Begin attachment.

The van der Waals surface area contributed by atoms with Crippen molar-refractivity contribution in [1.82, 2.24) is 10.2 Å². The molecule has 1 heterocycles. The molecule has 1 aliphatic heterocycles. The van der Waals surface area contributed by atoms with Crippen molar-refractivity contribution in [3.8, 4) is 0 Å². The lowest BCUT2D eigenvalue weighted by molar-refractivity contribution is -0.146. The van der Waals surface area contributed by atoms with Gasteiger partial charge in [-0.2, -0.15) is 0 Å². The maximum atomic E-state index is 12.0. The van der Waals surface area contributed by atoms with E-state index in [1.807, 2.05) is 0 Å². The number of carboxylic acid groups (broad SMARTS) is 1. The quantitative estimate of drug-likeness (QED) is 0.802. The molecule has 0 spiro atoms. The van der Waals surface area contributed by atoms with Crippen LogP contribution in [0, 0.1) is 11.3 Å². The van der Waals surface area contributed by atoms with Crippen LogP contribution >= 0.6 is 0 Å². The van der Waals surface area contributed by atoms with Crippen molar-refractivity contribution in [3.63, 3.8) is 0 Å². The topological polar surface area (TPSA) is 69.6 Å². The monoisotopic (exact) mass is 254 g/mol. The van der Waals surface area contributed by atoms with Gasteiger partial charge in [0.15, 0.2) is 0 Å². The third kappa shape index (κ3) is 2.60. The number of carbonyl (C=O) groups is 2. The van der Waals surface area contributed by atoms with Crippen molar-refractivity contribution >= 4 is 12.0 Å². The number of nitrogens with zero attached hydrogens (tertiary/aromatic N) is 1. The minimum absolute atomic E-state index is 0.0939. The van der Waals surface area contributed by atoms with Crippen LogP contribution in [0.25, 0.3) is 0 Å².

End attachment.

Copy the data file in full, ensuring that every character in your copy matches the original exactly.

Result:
The van der Waals surface area contributed by atoms with Crippen molar-refractivity contribution in [1.82, 2.24) is 10.2 Å². The molecule has 1 heterocycles. The molecule has 1 aliphatic heterocycles. The van der Waals surface area contributed by atoms with Crippen molar-refractivity contribution in [3.8, 4) is 0 Å². The lowest BCUT2D eigenvalue weighted by molar-refractivity contribution is -0.146. The van der Waals surface area contributed by atoms with Gasteiger partial charge in [-0.2, -0.15) is 0 Å². The maximum atomic E-state index is 12.0. The van der Waals surface area contributed by atoms with E-state index in [1.807, 2.05) is 0 Å². The number of carboxylic acid groups (broad SMARTS) is 1. The quantitative estimate of drug-likeness (QED) is 0.802. The molecule has 0 spiro atoms. The van der Waals surface area contributed by atoms with Crippen LogP contribution in [0, 0.1) is 11.3 Å². The van der Waals surface area contributed by atoms with Crippen LogP contribution >= 0.6 is 0 Å². The van der Waals surface area contributed by atoms with Crippen molar-refractivity contribution in [3.63, 3.8) is 0 Å². The topological polar surface area (TPSA) is 69.6 Å². The monoisotopic (exact) mass is 254 g/mol. The van der Waals surface area contributed by atoms with Gasteiger partial charge in [0.15, 0.2) is 0 Å². The third kappa shape index (κ3) is 2.60. The number of carbonyl (C=O) groups is 2. The van der Waals surface area contributed by atoms with Crippen molar-refractivity contribution >= 4 is 12.0 Å². The number of nitrogens with zero attached hydrogens (tertiary/aromatic N) is 1. The minimum absolute atomic E-state index is 0.0939. The van der Waals surface area contributed by atoms with Crippen LogP contribution in [0.25, 0.3) is 0 Å².